To the Gates of Hell/Laurel Houck

To the Gates of Hell

“A Navy Corpsman will go to the gates of hell to help a wounded Marine, even if it cost him his
own life. These men are the embodiment of courage.” Unknown Marine
Doc. One small word that encompasses stories, sacrifice, and a heart bigger than Camp
Reasoner where Robert Parsons was stationed in Danang, Vietnam, from 1967 to 1968. As a
Corpsman assigned to Delta Company First Recon Battalion, Doc Parsons went out on numerous
patrols with his recon brothers.

Even the most battle-hardened Marines respected his contribution to the team’s
effectiveness during perilous times. Doc’s medical satchel across his chest spoke of his calling.
The M-79, shotgun, or M-16 he carried on various missions told the story of his independent
dedication to the cause of freedom.

Although some have called him, ‘Rambo before there was a Rambo,’ Doc never let battle
harden his heart. When the team captured a prisoner on Charlie Ridge, Doc shared his food and
water with the man. And later, as shells exploded around the harbor site, he threw his body over
that of the NVA to protect him.

The up close and personal nature of war came to Doc out in the bush late one freezing
night in the mountains. The cold penetrated his tiger stripes, and his teeth chattered. Thinking it a
good idea, Doc and a corporal in the unit took off their shirts, hung them on a branch, and
huddled together for warmth. The next morning, their shirts had frozen. They were forced to
shove their arms into sleeves starched with crystallized ice.

Many years later, Doc related this story in a crowded, warm restaurant near his home in
Knoxville, Tennessee. In a booming voice, he told the former corporal’s wife, “I slept with him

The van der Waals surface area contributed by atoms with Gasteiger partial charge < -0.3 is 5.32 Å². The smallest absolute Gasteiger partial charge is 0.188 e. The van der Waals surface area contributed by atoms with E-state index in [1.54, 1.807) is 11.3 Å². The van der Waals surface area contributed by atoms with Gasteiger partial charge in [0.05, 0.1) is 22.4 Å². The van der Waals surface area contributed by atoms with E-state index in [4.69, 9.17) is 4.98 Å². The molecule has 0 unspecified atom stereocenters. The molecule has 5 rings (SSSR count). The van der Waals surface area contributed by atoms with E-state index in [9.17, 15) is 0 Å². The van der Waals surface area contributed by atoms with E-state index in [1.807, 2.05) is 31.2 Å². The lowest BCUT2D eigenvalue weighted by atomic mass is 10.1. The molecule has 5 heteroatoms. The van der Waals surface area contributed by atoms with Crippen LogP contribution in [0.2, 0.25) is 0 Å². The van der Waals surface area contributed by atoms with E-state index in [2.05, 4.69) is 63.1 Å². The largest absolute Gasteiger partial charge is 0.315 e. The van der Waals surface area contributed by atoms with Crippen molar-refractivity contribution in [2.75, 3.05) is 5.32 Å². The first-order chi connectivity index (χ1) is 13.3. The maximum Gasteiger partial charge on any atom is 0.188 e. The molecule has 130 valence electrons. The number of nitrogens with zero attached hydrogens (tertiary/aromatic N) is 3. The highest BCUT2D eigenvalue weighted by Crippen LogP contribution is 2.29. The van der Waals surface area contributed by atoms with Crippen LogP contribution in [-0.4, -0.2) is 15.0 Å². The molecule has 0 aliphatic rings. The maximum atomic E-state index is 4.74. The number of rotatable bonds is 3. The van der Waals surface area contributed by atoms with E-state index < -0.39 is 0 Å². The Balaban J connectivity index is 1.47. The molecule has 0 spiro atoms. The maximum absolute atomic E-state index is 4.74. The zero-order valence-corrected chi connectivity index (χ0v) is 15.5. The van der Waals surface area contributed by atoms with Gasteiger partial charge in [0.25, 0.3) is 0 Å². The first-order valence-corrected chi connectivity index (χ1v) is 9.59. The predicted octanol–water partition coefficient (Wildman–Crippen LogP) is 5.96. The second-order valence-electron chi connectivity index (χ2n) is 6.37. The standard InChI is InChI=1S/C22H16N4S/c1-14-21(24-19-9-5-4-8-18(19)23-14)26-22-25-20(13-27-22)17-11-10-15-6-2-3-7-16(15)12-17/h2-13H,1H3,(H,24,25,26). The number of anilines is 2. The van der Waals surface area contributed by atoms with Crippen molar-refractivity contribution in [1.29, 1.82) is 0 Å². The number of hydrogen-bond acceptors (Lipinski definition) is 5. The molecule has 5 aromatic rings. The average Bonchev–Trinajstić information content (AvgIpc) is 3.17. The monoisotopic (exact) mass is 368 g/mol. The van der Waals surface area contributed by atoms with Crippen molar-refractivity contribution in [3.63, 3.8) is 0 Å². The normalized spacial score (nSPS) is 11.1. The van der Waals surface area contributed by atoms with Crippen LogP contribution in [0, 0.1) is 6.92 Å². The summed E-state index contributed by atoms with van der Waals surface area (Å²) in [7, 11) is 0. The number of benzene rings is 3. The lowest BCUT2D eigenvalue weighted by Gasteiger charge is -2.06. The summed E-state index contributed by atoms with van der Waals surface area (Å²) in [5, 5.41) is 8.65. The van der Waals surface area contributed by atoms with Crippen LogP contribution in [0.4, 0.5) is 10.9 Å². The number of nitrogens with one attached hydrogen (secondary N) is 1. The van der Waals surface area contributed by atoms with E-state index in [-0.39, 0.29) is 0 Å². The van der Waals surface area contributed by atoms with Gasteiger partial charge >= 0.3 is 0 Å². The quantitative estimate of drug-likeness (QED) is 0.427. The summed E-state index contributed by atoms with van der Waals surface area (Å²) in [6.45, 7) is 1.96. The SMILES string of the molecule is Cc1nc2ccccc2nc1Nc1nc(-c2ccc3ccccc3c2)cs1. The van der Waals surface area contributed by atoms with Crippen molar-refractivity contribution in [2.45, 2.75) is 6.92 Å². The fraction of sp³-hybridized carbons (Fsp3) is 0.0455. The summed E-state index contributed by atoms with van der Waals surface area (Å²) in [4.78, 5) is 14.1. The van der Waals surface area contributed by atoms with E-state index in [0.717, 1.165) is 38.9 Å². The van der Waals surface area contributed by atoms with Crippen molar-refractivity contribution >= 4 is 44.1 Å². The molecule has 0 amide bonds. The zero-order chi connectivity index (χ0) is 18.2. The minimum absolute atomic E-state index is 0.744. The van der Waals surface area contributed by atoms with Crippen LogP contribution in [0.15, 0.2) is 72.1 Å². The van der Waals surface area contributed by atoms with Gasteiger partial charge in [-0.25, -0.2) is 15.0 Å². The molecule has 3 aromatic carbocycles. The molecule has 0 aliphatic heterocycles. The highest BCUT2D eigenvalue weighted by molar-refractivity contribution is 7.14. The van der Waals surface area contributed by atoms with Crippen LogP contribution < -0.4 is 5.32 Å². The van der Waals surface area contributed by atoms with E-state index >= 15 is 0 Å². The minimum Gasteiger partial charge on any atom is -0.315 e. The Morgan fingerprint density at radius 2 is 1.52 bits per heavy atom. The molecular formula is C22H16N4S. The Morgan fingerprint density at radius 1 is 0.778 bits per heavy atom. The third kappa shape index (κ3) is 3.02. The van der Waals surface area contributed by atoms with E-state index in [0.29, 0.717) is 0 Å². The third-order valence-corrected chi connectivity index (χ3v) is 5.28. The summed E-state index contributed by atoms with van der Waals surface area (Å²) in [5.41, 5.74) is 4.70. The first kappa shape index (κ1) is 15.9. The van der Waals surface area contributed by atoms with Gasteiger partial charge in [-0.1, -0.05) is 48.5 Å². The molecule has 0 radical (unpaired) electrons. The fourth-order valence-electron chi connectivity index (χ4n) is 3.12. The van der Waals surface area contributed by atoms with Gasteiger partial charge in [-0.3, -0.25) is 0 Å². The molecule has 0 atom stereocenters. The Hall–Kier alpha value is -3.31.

before you did!”

To the Gates of Hell/Laurel Houck

From sitting in a chair at a USO show with sunglasses on and long legs extended, to
working every day until the end, Doc could have been a Hollywood movie star on the set of his
own life. His chiseled chin, lanky frame, and strong arms were hallmarks not only of his physical
being but also of his strength of character.
One of the last lines of the Marine Corps Hymn whispers of Doc’s legacy:
If the Army and the Navy ever look on Heaven’s scenes; they will find the streets are guarded by
United States Marines.
And those Marines will be under the loving care of Corpsman Robert (Doc) Parsons.

Thanks to Rhonda and Mark Parsons for reuniting Doc with the men he served with and served.
Rest in Peace, Doc.

Robert Lee "Doc" Parsons

January 20, 1946 - January 20, 2021

Robert Lee (“Doc”) Parsons, 75, of Seymour, passed away on his birthday, January 20th, 2021 from a massive stroke. He graduated from Alcoa High School and attended Lenoir Community College and East Carolina University. He served with the United States Navy from 1966—1970 and attended basic training and Corps School in San Diego. He was assigned to the Naval Hospital at Camp Lejeune from July 1967 until his tour in Vietnam (January 1968—January 1969). He was a Corpsman with Rockmat Unit, Delta Company, First Recon Battalion. Upon his return from Vietnam, he was reassigned to Camp Lejeune until his discharge from the Navy. He stayed close to Camp Lejeune and became the director of the Emergency Medical Service for Lenoir County, NC. from 1973 until 1984. He has been a valued employee of Chariots of Hire in Knoxville for the past 15 years.

He was preceded in death by his father, Robert F Parsons, and his mother, Mary Sue Parsons.

Survivors include sons, Robert D. Parsons (Michele) of Jacksonville, NC, and Matthew L. Parsons of Jacksonville, NC; granddaughter, Sophia Parsons of Jacksonville, NC; sister, Linda Parsons of Knoxville, brother John Mark Parsons (Rhonda) of Seymour; niece, Avery Parsons, of Seymour, and ex-wife and the mother of his sons, Brenda Bass of Wilson, NC.

Bob had a heart of gold and would give a stranger the shirt off of his back. We are told of a story when he was in the jungle of Vietnam on a mission that he gave a prisoner half of his food and water.

A memorial service will be held at the East Tennessee Veteran’s Cemetery on February 19th at 2:00pm with full military honors. The family asks that in lieu of flowers, you make a contribution to the charity of your choice.

Delta Company, 67/68

Hi Floyd,

We lost another, Doc Robert Parsons, Delta Company, 67/68. Attached is an obituary written by Laurel Hauck, wife of Harry Mundorf one of Doc Parson’s teammates.

Dave ‘Doc’ Snider